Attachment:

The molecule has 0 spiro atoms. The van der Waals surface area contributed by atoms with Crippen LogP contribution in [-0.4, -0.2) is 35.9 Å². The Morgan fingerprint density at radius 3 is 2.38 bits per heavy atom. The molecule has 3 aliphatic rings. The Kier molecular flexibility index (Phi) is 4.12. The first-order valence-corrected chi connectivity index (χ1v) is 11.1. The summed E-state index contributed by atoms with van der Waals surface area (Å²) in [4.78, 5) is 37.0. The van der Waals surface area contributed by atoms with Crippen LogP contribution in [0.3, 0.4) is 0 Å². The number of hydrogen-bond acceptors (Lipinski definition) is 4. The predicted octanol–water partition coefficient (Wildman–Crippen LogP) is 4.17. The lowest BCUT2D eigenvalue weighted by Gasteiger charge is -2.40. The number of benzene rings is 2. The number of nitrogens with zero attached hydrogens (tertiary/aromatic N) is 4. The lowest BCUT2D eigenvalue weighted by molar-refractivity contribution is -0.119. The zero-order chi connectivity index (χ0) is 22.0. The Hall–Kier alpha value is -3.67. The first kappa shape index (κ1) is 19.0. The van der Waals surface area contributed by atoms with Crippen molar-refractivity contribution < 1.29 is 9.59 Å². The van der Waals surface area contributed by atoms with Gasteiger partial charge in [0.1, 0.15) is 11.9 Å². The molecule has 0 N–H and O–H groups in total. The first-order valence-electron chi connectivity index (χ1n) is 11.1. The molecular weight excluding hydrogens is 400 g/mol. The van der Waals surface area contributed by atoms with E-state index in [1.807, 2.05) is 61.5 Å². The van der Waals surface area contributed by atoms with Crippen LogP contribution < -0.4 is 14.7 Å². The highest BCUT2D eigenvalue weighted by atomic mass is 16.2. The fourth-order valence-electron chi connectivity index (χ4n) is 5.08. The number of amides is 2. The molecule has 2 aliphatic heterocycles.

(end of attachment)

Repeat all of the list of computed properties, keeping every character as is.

The molecule has 0 spiro atoms. The van der Waals surface area contributed by atoms with Crippen LogP contribution in [-0.4, -0.2) is 35.9 Å². The Morgan fingerprint density at radius 3 is 2.38 bits per heavy atom. The molecule has 3 aliphatic rings. The Kier molecular flexibility index (Phi) is 4.12. The first-order valence-corrected chi connectivity index (χ1v) is 11.1. The summed E-state index contributed by atoms with van der Waals surface area (Å²) in [4.78, 5) is 37.0. The van der Waals surface area contributed by atoms with Crippen LogP contribution in [0.3, 0.4) is 0 Å². The number of hydrogen-bond acceptors (Lipinski definition) is 4. The predicted octanol–water partition coefficient (Wildman–Crippen LogP) is 4.17. The lowest BCUT2D eigenvalue weighted by Gasteiger charge is -2.40. The number of benzene rings is 2. The number of nitrogens with zero attached hydrogens (tertiary/aromatic N) is 4. The lowest BCUT2D eigenvalue weighted by molar-refractivity contribution is -0.119. The zero-order chi connectivity index (χ0) is 22.0. The Hall–Kier alpha value is -3.67. The first kappa shape index (κ1) is 19.0. The van der Waals surface area contributed by atoms with Crippen molar-refractivity contribution < 1.29 is 9.59 Å². The van der Waals surface area contributed by atoms with Gasteiger partial charge in [0.1, 0.15) is 11.9 Å². The molecule has 0 N–H and O–H groups in total. The first-order valence-electron chi connectivity index (χ1n) is 11.1. The molecular weight excluding hydrogens is 400 g/mol. The van der Waals surface area contributed by atoms with E-state index in [1.807, 2.05) is 61.5 Å². The van der Waals surface area contributed by atoms with Crippen LogP contribution < -0.4 is 14.7 Å². The highest BCUT2D eigenvalue weighted by atomic mass is 16.2. The fourth-order valence-electron chi connectivity index (χ4n) is 5.08. The number of amides is 2. The molecule has 2 aliphatic heterocycles.